The 1992 models look just like ‘90s and ‘91s – the differences include a rear cross brace added to the underside of the rear suspension and a remote trunk release.  The only option I am aware of my car having is air conditioning.  It had been a while since I’d had a car with roll-up windows, and it was a refreshing change.  I was reveling in the lightness…


This picture has a “COAL Clue” for two weeks from now!

About that: Everything you hear about how these things handle and go is true.  While not the most powerful car out there, a Miata seems much faster than it is.  You sit very low, cocooned in a cockpit that seems 7/8-scale and where everything falls perfectly to hand.  You feel every bump and ripple in the road, but not in a bad way.  I suppose this was accentuated due to the lack of power steering, but it was so easy to turn the wheel that the car really did not need it.

The steering was wonderfully direct, and my commute down the curvy hillside roads to my work was a delight.  The drive back home was even better, as I was able to do it pretty much full-throttle most of the way while trying to perfect a couple of tight corners.


Although my car was basic, Mazda equipped them all pretty well at any level.  The seats were a very nice grade of grippy black fabric, the carpeting was just fine, the glovebox had a lock, there was a driver’s side airbag, remote releases for the fuel and trunk lids, and the gauges were large and easy to read.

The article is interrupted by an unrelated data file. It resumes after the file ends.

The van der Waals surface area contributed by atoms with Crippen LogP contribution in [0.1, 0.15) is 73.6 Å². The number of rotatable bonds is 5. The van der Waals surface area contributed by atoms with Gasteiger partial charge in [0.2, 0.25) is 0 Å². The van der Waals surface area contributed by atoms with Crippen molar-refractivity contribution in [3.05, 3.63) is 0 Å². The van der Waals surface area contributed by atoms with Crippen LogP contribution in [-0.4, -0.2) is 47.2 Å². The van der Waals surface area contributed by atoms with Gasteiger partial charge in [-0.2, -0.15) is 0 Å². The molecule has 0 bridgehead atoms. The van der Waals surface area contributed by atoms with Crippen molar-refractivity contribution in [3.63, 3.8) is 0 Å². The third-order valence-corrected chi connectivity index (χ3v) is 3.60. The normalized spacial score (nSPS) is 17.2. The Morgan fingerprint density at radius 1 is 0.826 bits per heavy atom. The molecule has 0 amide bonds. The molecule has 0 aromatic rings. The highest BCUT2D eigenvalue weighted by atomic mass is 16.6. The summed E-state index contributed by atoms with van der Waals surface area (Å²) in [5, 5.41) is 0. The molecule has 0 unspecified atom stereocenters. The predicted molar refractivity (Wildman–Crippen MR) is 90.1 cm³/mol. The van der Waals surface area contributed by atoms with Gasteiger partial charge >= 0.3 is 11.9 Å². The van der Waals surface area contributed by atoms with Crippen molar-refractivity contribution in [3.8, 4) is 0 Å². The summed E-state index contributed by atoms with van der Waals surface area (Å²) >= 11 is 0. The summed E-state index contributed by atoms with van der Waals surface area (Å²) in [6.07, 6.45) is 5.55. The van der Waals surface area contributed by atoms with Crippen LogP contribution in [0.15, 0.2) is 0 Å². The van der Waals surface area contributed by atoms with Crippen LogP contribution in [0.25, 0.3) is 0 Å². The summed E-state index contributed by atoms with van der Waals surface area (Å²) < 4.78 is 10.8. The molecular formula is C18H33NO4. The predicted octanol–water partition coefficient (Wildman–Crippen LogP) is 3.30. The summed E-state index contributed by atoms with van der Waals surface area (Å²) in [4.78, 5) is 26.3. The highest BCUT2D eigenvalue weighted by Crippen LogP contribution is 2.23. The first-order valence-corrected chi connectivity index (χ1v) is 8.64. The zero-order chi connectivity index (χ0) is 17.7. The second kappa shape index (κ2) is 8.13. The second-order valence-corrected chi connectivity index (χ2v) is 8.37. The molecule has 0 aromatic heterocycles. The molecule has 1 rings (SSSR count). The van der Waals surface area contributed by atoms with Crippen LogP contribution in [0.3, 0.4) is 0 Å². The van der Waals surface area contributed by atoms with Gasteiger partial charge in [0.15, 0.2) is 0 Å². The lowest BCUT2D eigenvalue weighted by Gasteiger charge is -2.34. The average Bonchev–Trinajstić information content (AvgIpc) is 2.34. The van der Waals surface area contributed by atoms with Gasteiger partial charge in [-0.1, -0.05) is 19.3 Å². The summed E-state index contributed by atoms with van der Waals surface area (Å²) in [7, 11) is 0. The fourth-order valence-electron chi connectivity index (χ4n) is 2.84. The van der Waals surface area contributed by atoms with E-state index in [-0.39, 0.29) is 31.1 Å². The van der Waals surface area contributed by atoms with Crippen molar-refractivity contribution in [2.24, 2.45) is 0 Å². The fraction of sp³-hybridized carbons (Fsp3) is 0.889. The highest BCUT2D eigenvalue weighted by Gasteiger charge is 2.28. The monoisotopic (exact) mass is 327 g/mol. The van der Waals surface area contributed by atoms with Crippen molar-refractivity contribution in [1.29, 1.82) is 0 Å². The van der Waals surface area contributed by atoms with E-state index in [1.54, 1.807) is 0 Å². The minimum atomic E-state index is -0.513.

On the outside this first generation has pop-up headlights; often they sag a bit with age but it is a simple adjustment to return them back to the flush position.  The door handles are delightful little chrome finger-pulls.  The attachment pegs for the optional hardtop are also attractive little chrome items up in front of the trunk lid.  The trunk itself is fairly shallow and small but you CAN fit a set of golf clubs in there, not much else though.  The trunk also contains a mini-spare and a small Panasonic battery specifically made for the Miata.


My daughter was now in preschool and moving into a booster seat so we got a red and black one to match and I used the car to pick her up on nice days.  She said it was like a roller-coaster which was true. The top was very easy to take down and put back up, I was able to do it while seated in the driver’s seat.